Posted: Jan 03, 2020 2:49 PMUpdated: Jan 03, 2020 3:04 PM

Model Gaming Compact Dispute: Tribes Sue, Governor Defends

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Tom Davis

Governor Kevin Stitt is praising two tribes, the Kialegee Tribal Town (“Tribe”) and United Keetoowah Band of Cherokee Indians, for entering into an eight-month extension with the State of Oklahoma on the Model Gaming Compact while responding to the other tribe's and their federal lawsuit in the dispute.

Gov. Stitt says, “I am disappointed that a number of Oklahoma tribes, led by the Chickasaw, Cherokee, and Choctaw Nations, did not accept the State’s offer on Oct. 28 for a three-person arbitration panel to resolve our dispute outside of court. This was a capstone action to their numerous refusals to meet with the State and begin negotiations on the Model Gaming Compact to ensure a win-win for all parties by the end of this year. I was elected to represent all 4 million Oklahomans, and I will continue to be laser focused on an outcome that achieves a fair deal and is in the best interest of the state and its citizens.”

Stitt says the gaming compacts were entered into by the State of Oklahoma and 35 tribes beginning in 2005. Between July 3 – July 8, 2019, Governor Stitt requested that tribal leaders work with the State to renegotiate terms in the gaming compacts—"within 180 days of the expiration of this Compact or any renewal thereof,” as set forth in Part 15.B of the compacts. 

According to the Governor, the State of Oklahoma made four official requests for tribal leaders to come together to discuss and negotiate the terms of the gaming compacts. All requests were turned down by the tribes. The State then proposed arbitration to resolve the legal dispute regarding the compacts’ expiration date. This offer was categorically rejected. On Dec. 18, 2019, Governor Stitt offered to extend the compacts for eight months to permit the parties time to negotiate in good faith. This offer was also turned down. The tribes have now filed a lawsuit after repeatedly being offered all avenues available to resolve the matter without litigation. The timeline of events is available by clicking here.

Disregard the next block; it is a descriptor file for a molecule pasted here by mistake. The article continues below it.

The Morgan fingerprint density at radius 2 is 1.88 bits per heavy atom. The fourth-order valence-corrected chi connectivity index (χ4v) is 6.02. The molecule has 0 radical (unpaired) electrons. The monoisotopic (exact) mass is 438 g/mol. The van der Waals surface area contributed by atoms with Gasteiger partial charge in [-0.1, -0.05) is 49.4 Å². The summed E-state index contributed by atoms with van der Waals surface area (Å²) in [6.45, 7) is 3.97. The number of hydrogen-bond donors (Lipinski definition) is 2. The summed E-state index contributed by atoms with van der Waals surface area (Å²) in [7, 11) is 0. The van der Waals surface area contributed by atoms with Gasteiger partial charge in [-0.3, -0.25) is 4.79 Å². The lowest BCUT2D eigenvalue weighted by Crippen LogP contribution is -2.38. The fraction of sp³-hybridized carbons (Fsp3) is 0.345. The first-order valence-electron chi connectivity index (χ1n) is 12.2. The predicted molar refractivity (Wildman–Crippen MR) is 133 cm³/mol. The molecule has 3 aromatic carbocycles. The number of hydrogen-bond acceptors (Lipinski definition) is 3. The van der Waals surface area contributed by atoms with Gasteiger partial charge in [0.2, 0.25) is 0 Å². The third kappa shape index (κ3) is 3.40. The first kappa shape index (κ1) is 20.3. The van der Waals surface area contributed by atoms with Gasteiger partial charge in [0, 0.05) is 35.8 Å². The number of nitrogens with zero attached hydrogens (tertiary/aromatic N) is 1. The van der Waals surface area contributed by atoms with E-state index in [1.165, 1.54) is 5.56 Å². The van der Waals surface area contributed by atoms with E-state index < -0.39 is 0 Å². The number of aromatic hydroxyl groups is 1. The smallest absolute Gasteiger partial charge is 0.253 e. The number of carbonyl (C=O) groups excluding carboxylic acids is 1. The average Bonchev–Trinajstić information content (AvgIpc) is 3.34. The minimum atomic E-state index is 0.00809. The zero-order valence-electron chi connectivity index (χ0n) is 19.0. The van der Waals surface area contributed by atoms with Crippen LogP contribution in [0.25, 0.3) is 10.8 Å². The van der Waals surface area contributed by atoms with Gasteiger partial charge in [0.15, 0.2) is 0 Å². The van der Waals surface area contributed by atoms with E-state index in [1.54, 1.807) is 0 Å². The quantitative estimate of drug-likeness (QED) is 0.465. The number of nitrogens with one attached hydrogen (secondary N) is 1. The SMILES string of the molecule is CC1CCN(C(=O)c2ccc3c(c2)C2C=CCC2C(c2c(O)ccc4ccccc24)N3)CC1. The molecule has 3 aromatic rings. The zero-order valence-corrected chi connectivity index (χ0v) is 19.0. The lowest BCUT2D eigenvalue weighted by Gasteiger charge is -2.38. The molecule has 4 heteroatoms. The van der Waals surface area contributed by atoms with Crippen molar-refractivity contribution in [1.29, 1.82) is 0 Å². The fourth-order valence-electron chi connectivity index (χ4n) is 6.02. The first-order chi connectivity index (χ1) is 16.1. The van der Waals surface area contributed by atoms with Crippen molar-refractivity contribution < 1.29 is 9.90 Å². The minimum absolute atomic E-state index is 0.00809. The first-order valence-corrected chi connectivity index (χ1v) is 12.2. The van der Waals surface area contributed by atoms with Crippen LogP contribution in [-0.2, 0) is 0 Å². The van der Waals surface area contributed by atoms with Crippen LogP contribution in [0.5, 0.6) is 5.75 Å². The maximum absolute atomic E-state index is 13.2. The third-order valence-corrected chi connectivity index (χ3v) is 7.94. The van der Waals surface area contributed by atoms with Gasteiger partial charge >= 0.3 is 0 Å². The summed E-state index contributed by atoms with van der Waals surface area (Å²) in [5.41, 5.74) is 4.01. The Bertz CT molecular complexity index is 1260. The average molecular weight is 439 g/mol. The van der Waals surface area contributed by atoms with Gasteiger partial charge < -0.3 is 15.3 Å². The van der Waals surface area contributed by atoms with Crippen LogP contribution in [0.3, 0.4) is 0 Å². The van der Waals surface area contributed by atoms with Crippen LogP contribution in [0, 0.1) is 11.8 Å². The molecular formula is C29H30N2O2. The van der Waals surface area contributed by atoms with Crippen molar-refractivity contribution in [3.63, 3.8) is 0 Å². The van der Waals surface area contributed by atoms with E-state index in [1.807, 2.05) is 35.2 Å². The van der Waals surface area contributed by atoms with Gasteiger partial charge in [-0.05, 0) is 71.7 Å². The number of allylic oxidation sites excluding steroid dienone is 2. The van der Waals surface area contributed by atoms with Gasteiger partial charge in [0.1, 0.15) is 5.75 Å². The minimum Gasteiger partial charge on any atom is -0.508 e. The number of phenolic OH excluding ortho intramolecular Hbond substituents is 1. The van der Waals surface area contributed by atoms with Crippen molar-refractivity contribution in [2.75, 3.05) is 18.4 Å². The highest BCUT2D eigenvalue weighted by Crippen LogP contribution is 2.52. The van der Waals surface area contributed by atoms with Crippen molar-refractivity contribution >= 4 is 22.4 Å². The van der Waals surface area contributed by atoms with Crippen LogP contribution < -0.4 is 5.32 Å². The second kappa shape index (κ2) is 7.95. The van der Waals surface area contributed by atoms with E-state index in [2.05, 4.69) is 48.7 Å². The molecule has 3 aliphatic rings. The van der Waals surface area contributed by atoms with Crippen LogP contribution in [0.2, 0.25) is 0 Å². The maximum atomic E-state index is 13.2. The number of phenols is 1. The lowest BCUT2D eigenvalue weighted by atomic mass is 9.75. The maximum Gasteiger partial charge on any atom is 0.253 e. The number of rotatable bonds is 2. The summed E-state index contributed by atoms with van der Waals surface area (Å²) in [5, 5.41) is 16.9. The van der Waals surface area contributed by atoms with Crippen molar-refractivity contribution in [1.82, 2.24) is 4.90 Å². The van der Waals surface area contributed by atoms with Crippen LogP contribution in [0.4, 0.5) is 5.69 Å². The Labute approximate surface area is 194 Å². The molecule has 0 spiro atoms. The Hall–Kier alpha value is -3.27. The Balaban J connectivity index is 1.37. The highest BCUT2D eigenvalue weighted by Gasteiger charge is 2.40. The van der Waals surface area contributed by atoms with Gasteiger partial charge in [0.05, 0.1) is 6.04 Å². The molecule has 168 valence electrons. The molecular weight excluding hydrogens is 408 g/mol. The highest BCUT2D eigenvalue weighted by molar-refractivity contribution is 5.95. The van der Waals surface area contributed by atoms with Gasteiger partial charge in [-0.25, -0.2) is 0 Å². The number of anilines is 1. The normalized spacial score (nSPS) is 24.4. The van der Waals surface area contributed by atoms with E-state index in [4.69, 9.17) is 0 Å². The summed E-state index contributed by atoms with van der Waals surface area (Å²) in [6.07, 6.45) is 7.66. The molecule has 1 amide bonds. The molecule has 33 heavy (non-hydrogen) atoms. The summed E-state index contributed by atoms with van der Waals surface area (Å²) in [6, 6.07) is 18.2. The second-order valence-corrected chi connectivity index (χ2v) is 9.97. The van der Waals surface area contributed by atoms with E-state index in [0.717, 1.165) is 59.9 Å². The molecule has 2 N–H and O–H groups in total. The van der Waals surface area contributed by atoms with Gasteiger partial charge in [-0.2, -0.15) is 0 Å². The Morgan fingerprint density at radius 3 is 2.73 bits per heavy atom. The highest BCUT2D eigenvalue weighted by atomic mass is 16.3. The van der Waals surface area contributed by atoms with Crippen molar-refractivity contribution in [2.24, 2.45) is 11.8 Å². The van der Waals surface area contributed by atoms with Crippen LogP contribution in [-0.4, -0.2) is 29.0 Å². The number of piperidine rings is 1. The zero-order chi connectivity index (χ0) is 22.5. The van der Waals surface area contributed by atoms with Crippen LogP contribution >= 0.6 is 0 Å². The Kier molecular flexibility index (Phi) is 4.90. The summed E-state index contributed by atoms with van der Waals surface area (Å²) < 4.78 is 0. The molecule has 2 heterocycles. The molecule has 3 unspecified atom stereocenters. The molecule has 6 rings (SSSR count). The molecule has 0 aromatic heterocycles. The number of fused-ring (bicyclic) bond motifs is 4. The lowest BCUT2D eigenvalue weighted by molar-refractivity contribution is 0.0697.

Video: Governor Stitt Persents His Case

The Cherokee, Chickasaw and Choctaw Nations filed a Federal lawsuit on New Year's Eve 2019 to bring an end to the uncertainty over Tribal gaming operations. The suit names Governor Stitt in his official capacity and seeks a judicial declaration that the gaming compacts renew in accord with their express terms, effective January 1, 2020.

The Nations provided a copy of the Federal complaint to Governor Stitt, along with a letter explaining their reasons for filing it. Counsel for the Nations, former United States Circuit Judge Robert Henry, provided a companion letter and copy of the complaint to Oklahoma Attorney General Mike Hunter.

Audio: Cherokee Chief Chuck Hoskin Jr  Defends the Actions and Describes the Lawsuit

The tribes maintain that while revenue-share rates have generated significant public interest, the Nations’ lawsuit does not address those matters. It instead calls for the court to declare the legal effect of the compact’s Part 15.B., which states—

This Compact shall have a term which will expire on January 1, 2020, and at that time, if organization licensees or others are authorized to conduct electronic gaming in any form other than pari-mutuel wagering on live horse racing pursuant to any governmental action of the state or court order following the effective date of this Compact, the Compact shall automatically renew for successive additional fifteen-year terms.